TRIPOLI: The son of late Libyan leader Moammar Gadhafi appeared via video-link Sunday with 22 others to hear charges in a Tripoli court ranging from war crimes to corruption in a major test of whether the state can implement the rule of law.
Seif al-Islam, the most high-profile of Gadhafi’s seven sons, smiled and looked confident on the link-up from a jail in the western town of Zintan where he has been held since he was captured by former rebels.
The rebels refuse to hand Seif al-Islam over, saying they do not trust the government to ensure he won’t escape, but have agreed to have him tried in a government court.
Twenty-two former Gadhafi officials were present in the court inside the heavily guarded Al-Hadba prison, including former spy chief Abdullah al-Senussi. Eight others joined via videolink from the western city of Misrata.
The judge took about 20 minutes to read out the charges, accusing the defendants of giving orders to arm militias and kill peaceful protesters and locking up thousands of political opponents. They are also charged with ordering power cuts to rebel-held cities and damaging oil facilities during the eight-month uprising against Gadhafi in 2011.
Libya has struggled to establish basic institutions and the rule of law since Gadhafi’s four-decade one-man rule ended in 2011, with brigades of militias and former rebels challenging the authority of the weak central government.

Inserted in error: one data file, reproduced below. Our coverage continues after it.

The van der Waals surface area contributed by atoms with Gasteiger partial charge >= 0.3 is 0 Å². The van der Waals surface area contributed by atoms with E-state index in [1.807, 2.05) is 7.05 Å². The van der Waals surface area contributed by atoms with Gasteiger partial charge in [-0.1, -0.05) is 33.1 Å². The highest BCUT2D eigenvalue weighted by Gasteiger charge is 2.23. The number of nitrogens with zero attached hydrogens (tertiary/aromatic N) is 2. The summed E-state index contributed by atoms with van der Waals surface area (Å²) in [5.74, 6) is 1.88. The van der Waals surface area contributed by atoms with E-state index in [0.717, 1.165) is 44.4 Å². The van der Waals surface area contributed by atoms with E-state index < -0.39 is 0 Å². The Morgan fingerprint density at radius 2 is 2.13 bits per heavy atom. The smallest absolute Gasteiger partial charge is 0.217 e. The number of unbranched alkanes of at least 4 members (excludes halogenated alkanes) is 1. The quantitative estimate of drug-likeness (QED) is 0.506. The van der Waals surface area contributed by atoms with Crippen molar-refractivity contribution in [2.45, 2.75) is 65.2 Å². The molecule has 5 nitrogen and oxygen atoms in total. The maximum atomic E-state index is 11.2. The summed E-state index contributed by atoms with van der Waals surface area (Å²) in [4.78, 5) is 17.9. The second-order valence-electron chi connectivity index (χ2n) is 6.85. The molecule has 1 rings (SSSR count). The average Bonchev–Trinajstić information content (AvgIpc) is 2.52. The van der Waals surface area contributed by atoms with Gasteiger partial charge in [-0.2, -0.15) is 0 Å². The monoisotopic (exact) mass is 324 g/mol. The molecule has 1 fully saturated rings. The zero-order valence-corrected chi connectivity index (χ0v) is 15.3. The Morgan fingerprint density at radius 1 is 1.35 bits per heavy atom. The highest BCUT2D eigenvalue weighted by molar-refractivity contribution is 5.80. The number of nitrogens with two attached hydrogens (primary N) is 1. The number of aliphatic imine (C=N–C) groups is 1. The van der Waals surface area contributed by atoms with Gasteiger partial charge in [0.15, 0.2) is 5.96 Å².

The International Criminal Court and other human rights groups worry about the fairness of Libya’s justice system although the government won the right last year to try Gadhafi’s former spy chief at home instead of at the ICC in The Hague.
When the judge asked Seif al-Islam, once seen as Gadhafi’s heir, whether he had a lawyer present to defend him he said twice: “It’s with God.” The court later decided to appoint a lawyer for him.
If convicted, some of the defendants could face the death penalty. It was not clear how – or if – the rebels would execute such a verdict.
Several defendants, including Senussi, complained they had not been given enough access to lawyers. “I want a non-Libyan lawyer,” said the once corpulent Senussi, who appeared to have shrunk after more than a year in prison. “I want justice.”
In a new sign of growing influence of Islamists since Gadhafi’s fall, officials allowed female reporters into the courthouse only after they had put on a headscarf as sign of modesty.
Tripoli has been mostly spared rampant crime in other parts of the country. But gunmen Sunday attacked a van belonging to a commercial bank with rocket-propelled grenades, robbing $5 million and snatching two employees.